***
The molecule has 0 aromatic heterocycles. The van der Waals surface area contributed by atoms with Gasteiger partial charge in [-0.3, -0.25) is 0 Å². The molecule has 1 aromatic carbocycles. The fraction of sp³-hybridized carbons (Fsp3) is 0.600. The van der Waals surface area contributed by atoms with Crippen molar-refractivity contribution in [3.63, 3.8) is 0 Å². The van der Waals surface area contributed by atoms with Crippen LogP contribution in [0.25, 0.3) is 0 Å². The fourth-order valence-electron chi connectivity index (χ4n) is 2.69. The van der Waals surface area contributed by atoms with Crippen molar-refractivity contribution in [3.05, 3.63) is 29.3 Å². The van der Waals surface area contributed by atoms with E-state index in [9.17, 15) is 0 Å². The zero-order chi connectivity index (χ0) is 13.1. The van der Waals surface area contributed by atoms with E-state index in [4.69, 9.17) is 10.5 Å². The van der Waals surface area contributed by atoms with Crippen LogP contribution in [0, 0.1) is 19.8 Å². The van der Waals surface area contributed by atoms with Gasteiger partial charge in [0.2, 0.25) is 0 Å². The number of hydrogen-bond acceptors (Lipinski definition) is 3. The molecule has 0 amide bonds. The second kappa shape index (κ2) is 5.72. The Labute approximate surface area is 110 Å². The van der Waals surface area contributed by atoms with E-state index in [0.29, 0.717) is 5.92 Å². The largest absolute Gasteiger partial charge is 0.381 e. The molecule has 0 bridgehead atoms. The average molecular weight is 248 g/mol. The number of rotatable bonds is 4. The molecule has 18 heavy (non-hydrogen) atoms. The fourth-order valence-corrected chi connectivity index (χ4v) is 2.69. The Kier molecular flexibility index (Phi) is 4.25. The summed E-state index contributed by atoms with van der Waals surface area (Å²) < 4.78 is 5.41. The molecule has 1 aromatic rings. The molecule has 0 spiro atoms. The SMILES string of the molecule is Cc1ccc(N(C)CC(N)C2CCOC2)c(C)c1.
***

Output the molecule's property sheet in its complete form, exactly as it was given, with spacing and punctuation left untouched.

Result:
The molecule has 0 aromatic heterocycles. The van der Waals surface area contributed by atoms with Gasteiger partial charge in [-0.3, -0.25) is 0 Å². The molecule has 1 aromatic carbocycles. The fraction of sp³-hybridized carbons (Fsp3) is 0.600. The van der Waals surface area contributed by atoms with Crippen molar-refractivity contribution in [3.63, 3.8) is 0 Å². The van der Waals surface area contributed by atoms with Crippen LogP contribution in [0.25, 0.3) is 0 Å². The fourth-order valence-electron chi connectivity index (χ4n) is 2.69. The van der Waals surface area contributed by atoms with Crippen molar-refractivity contribution in [3.05, 3.63) is 29.3 Å². The van der Waals surface area contributed by atoms with E-state index in [9.17, 15) is 0 Å². The zero-order chi connectivity index (χ0) is 13.1. The van der Waals surface area contributed by atoms with E-state index in [4.69, 9.17) is 10.5 Å². The van der Waals surface area contributed by atoms with Crippen LogP contribution in [0, 0.1) is 19.8 Å². The van der Waals surface area contributed by atoms with Gasteiger partial charge in [0.2, 0.25) is 0 Å². The number of hydrogen-bond acceptors (Lipinski definition) is 3. The molecule has 0 amide bonds. The second kappa shape index (κ2) is 5.72. The Labute approximate surface area is 110 Å². The van der Waals surface area contributed by atoms with E-state index in [0.29, 0.717) is 5.92 Å². The largest absolute Gasteiger partial charge is 0.381 e. The molecule has 0 bridgehead atoms. The average molecular weight is 248 g/mol. The number of rotatable bonds is 4. The molecule has 18 heavy (non-hydrogen) atoms. The fourth-order valence-corrected chi connectivity index (χ4v) is 2.69. The Kier molecular flexibility index (Phi) is 4.25. The summed E-state index contributed by atoms with van der Waals surface area (Å²) < 4.78 is 5.41. The molecule has 1 aromatic rings. The molecule has 0 spiro atoms. The SMILES string of the molecule is Cc1ccc(N(C)CC(N)C2CCOC2)c(C)c1.